* Agency has required 385 postmarket studies since 2008
* New safety information led to changed labels 65 times
By Debra Sherman
ATLANTA, April 21 The U.S. Food and Drug
Administration said on Saturday it now spends as much effort and
resources on surveilling a drug after it is approved as it does
in the pre-approval process.
The FDA was responding to critics who say the agency is
toothless when it comes to tracking the safety of drugs already
on the market, when industry funds that supported pre-approval
reviews tend to dry up.
"We think we've really balanced this," Dr. Janet Woodcock,
director of the agency's Center for Drug Evaluation and
Research, told reporters attending the Association of Healthcare
Journalist meeting in Atlanta.
In a report released on Saturday, the FDA says it has
required companies to do 385 post-market studies since 2008, and
to change the label based on new safety information 65 times.
Before 2008 the FDA could not compel label changes or
require additional safety trials and had to rely on voluntary
action from drugmakers, she said.
The FDA's focus on post-market drug safety comes after the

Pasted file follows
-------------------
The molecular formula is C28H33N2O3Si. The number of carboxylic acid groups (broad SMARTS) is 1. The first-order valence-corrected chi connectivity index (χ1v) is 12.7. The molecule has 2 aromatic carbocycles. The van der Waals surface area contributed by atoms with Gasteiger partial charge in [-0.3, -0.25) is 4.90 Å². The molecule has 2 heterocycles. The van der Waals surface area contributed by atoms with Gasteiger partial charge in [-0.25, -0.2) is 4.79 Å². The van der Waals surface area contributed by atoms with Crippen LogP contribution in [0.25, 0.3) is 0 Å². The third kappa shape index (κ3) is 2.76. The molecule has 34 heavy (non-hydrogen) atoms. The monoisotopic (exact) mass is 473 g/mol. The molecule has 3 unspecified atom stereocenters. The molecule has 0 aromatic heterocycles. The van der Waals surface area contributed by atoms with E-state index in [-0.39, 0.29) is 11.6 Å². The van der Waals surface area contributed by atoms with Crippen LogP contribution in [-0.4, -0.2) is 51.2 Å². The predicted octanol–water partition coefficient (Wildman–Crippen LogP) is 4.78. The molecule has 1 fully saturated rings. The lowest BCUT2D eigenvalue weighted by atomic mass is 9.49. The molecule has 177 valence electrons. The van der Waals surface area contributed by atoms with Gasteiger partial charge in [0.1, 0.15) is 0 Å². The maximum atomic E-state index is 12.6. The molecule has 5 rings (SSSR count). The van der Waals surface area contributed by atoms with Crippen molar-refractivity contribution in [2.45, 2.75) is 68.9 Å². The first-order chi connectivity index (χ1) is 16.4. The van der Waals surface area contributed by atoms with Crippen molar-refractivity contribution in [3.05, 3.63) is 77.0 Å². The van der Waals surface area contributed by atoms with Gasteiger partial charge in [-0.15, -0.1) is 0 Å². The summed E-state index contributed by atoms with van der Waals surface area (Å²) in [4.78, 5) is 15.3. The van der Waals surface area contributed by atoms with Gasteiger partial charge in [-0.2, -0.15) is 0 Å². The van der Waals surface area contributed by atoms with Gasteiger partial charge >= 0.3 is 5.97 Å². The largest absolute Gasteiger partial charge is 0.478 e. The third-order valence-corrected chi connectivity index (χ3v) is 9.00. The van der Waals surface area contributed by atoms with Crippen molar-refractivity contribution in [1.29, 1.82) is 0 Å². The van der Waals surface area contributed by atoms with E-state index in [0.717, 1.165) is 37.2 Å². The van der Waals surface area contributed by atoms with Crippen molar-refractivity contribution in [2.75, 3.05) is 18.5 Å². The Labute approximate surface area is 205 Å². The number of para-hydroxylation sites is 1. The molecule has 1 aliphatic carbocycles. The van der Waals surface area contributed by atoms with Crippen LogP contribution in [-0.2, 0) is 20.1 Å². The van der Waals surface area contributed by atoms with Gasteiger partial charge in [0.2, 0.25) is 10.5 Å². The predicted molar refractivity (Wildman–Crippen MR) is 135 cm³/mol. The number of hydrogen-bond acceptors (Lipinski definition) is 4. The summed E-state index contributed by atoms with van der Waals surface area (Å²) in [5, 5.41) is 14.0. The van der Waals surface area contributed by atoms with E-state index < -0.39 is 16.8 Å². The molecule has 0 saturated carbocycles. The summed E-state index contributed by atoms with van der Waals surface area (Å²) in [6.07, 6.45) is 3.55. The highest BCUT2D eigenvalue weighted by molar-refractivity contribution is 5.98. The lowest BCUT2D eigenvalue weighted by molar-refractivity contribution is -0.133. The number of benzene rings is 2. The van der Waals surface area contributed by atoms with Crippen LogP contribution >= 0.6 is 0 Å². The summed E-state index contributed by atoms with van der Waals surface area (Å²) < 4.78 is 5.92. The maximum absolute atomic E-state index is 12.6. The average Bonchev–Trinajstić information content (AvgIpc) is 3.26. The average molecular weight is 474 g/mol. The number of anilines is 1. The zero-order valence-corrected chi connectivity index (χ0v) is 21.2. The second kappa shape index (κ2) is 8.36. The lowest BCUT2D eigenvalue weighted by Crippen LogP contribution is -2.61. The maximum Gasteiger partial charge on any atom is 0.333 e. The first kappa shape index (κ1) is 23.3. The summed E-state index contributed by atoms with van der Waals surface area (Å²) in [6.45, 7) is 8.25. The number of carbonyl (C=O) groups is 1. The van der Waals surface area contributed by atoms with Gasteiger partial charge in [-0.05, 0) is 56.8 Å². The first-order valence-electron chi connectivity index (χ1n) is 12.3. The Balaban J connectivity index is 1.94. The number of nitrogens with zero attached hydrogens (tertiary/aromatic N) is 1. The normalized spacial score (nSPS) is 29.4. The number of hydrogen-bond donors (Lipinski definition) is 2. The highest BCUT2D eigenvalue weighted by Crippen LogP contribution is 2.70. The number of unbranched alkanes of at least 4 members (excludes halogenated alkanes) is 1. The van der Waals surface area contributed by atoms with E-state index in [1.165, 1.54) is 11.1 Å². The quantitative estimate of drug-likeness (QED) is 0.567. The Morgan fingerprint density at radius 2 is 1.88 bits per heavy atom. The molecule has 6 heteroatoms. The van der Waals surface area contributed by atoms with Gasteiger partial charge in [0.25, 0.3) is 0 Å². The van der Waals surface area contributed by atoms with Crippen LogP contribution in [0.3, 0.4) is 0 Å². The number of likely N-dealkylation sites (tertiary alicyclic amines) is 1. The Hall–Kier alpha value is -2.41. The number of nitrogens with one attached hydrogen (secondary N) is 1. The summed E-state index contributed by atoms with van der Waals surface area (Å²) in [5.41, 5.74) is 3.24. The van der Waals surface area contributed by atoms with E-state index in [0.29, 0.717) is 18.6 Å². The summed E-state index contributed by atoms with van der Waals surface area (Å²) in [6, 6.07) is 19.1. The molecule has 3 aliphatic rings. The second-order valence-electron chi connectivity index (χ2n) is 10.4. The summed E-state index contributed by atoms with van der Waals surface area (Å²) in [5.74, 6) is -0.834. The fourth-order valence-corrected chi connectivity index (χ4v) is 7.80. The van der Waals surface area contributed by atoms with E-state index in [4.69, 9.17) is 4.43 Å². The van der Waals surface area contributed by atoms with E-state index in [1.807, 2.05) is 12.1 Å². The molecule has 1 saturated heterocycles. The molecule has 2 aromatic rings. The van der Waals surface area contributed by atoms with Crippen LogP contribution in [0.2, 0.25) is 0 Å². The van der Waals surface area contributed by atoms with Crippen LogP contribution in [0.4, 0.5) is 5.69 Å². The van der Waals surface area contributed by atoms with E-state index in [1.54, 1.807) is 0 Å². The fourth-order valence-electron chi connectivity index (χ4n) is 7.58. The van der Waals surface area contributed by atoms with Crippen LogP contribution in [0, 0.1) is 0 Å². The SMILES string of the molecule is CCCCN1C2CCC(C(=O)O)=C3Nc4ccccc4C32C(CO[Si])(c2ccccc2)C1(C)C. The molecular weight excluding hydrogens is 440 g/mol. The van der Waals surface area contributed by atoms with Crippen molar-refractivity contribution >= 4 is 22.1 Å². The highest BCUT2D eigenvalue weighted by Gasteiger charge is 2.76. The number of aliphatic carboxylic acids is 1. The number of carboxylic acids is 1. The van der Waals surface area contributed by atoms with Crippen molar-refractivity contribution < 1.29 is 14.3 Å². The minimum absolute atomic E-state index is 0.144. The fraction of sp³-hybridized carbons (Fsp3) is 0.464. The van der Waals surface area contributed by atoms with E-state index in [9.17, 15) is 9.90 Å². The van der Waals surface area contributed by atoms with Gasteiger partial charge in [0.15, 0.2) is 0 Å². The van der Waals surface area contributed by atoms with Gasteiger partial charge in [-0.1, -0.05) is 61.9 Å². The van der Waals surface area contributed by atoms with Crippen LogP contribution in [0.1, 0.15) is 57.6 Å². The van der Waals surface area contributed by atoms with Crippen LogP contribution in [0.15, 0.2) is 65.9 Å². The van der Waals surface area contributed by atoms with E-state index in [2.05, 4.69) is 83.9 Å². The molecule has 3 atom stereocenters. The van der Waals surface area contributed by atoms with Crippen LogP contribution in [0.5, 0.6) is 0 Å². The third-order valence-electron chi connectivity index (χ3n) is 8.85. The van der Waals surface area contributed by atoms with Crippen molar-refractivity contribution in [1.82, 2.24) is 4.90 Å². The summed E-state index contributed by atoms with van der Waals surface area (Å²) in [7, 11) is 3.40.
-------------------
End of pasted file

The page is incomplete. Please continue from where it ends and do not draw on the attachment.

agency was sharply criticized as being slow to respond to drug
side effects, notably Vioxx, a painkiller that Merck & Co Inc
pulled five years after approval because of a link to
heart attacks and strokes.
A 2006 report from the Institute of Medicine, an independent
research body that advises the government on scientific matters,
found the FDA needed to do more to police the safety of
medicines after they reach the market.
Congress later gave the FDA more power to oversee drugs
after approval, such as ordering companies to change their
labels or conduct additional safety trials, and fining them if
they fail to do so.
But critics question how often the agency actually follows
through on penalties.
In 2008 the FDA also launched Sentinel, a computer tracking
system designed to help identify problems with drugs and medical
devices already on the market by searching various databases for
possible side effects - rather than just relying on voluntary
reports from companies and patients.
The FDA said it used the system to see if there were
negative drug interactions for Chantix, the smoking cessation
drug manufactured by Pfizer Inc, but did not find any.
Last November U.S. researchers said Chantix carried too many
risks and should only be tried when other treatments fail.
The findings, which Pfizer said were flawed, contradicted
two studies released in October by the FDA that showed Chantix
(sold as Champix outside the United States) did not increase the
risk of being hospitalized for psychiatric problems such as
The agency at the time acknowledged those studies were
flawed because they were too small to identify rare events and
captured only cases severe enough to land people in the
Woodcock could not immediately provide examples of where
Sentinel alerted the agency to safety information they had not
been aware of before.